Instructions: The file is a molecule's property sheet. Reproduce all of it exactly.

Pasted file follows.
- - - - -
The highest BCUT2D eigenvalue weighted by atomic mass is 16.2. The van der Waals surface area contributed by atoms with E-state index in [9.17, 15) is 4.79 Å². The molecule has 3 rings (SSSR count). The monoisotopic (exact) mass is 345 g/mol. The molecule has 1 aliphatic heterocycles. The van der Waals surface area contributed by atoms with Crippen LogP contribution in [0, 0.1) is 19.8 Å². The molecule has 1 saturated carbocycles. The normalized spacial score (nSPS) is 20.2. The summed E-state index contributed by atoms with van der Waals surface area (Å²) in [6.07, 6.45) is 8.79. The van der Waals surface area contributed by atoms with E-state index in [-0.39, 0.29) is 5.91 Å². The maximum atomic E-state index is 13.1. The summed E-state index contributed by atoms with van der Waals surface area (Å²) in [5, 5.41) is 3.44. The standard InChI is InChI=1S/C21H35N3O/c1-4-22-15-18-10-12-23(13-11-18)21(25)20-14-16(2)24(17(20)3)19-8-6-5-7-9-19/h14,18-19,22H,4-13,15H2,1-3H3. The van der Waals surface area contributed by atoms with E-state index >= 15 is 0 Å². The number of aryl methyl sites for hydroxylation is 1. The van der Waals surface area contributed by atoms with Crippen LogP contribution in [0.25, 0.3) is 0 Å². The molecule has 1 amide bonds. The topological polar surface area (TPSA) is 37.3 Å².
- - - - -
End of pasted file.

The highest BCUT2D eigenvalue weighted by atomic mass is 16.2. The van der Waals surface area contributed by atoms with E-state index in [9.17, 15) is 4.79 Å². The molecule has 3 rings (SSSR count). The monoisotopic (exact) mass is 345 g/mol. The molecule has 1 aliphatic heterocycles. The van der Waals surface area contributed by atoms with Crippen LogP contribution in [0, 0.1) is 19.8 Å². The molecule has 1 saturated carbocycles. The normalized spacial score (nSPS) is 20.2. The summed E-state index contributed by atoms with van der Waals surface area (Å²) in [6.07, 6.45) is 8.79. The van der Waals surface area contributed by atoms with E-state index in [-0.39, 0.29) is 5.91 Å². The maximum atomic E-state index is 13.1. The summed E-state index contributed by atoms with van der Waals surface area (Å²) in [5, 5.41) is 3.44. The standard InChI is InChI=1S/C21H35N3O/c1-4-22-15-18-10-12-23(13-11-18)21(25)20-14-16(2)24(17(20)3)19-8-6-5-7-9-19/h14,18-19,22H,4-13,15H2,1-3H3. The van der Waals surface area contributed by atoms with E-state index >= 15 is 0 Å². The number of aryl methyl sites for hydroxylation is 1. The van der Waals surface area contributed by atoms with Crippen LogP contribution in [0.25, 0.3) is 0 Å². The molecule has 1 amide bonds. The topological polar surface area (TPSA) is 37.3 Å².